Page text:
much ado key quotes

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Act 1, Scene 1
'Doing, in the figure of a lamb, the feats of a lion'
1 of 71
Act 1, Scene 1
‘I pray you, is Signior Mountanto returned from the wars or no?’
2 of 71
Act 1, Scene 1
‘My cousin means Signior Benedick of Padua’
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Act 1, Scene 1
‘But how many hath he killed? for I indeed promised to eat all his killing’
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Act 1, Scene 1
‘And a good soldier to a lady: but what is he to a lord?’
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Act 1, Scene 1
‘He is no less than a stuffed man’
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Act 1, Scene 1
‘He hath every month a new sworn brother’
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Act 1, Scene 1
‘He will hang upon him like a disease: he is sooner caught than the pestilence, and the taker runs presently mad’
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Act 1, Scene 1
‘Were you in doubt sir, that you asked her?’
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Act 1, Scene 1
‘What, my dear Lady Disdain! are you yet living?’
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Act 1, Scene 1
‘Is it possible that disdain should die while she hath such meet food to feed it as Signior Benedick?’
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Act 1, Scene 1
‘I had rather hear my dog bark at a crow than a man swear he loves me’
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Act 1, Scene 1
‘Well, you are a rare parrot teacher’
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Act 1, Scene 1
‘A bird of my tongue is better than a beast of yours’
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Act 1, Scene 1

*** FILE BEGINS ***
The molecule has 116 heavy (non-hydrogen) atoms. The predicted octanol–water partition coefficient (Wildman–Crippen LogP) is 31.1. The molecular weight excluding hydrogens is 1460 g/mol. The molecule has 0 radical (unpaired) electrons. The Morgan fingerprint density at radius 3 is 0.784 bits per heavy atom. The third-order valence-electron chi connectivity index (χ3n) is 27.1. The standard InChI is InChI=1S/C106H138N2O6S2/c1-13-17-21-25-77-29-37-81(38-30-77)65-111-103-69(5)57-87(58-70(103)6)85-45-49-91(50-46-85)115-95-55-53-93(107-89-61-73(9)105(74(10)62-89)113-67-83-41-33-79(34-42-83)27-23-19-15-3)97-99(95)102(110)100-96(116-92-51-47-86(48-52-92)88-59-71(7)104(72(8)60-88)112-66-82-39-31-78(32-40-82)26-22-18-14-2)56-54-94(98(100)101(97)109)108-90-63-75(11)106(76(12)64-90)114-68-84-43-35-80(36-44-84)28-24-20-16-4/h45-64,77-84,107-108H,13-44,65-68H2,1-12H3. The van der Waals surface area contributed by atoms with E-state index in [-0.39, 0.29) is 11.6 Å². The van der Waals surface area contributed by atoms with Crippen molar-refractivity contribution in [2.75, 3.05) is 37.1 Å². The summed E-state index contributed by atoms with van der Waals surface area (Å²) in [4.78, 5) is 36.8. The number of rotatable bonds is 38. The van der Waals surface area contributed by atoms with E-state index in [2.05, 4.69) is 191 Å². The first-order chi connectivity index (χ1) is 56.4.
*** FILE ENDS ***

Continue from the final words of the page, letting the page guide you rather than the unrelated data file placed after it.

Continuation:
‘Can the world buy such a jewel?
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Act 1, Scene 1
‘If my passion change not shortly, God forbid it should be otherwise’
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Act 1, Scene 1
‘That a woman conceived me, I thank her; that she brought me up, I likewise give her most humble thanks’
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Act 1, Scene 1
‘I will live a Bachelor’
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Act 1, Scene 1
‘The savage bull may, but if ever the sensible Benedick bear it, pluck off the bull’s horns and set them in my forehead’
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Act 1, Scene 1
‘Hath Leonato any son, my lord?’
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Act 1, Scene 1
‘I look’d upon her with soldier’s eye, that liked, but had a rougher task in hand’
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Act 1, Scene 1
‘Thou shalt have her’
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Act 1, Scene 3
‘I cannot hide what I am'
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Act 1, Scene 3
‘I had rather be a canker in a hedge than a rose in his grace’
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Act 1, Scene 3
‘I am a plain-dealing villain’
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Act 1, Scene 3
‘I am trusted with a muzzle and enfranchised with a clog’
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Act 1, Scene 3
‘If I had my mouth, I would bite, if I had my liberty I would do my liking’
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Act 2, Scene 1
‘He that is no more than a youth is not for me, and he that is less than a man, I am not for him’
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Act 2, Scene 1
‘Would it not grieve a woman to be overpowered with a piece of valiant dust’
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Act 2, Scene 1
‘Why he is the prince’s jester, a very dull fool’
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Act 2, Scene 1
‘Tis certain so, the prince wooes for himself for himself’
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Act 2, Scene 1
‘Farewell, therefore, Hero’
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Act 2, Scene 1
‘She speaks poniards, and every word stabs’
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Act 2, Scene 1
‘I cannot endure my Lady Tongue’
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Act 2, Scene 1
‘Civil as an orange, and something of that jealous complexion’
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Act 2, Scene 1
‘A pleasant-spirited lady’
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Act 2, Scene 2
‘Jealousy shall be called assurance and all the preparation overthrown’
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Act 2, Scene 3
‘Man is a fool when he dedicates his behaviors to love’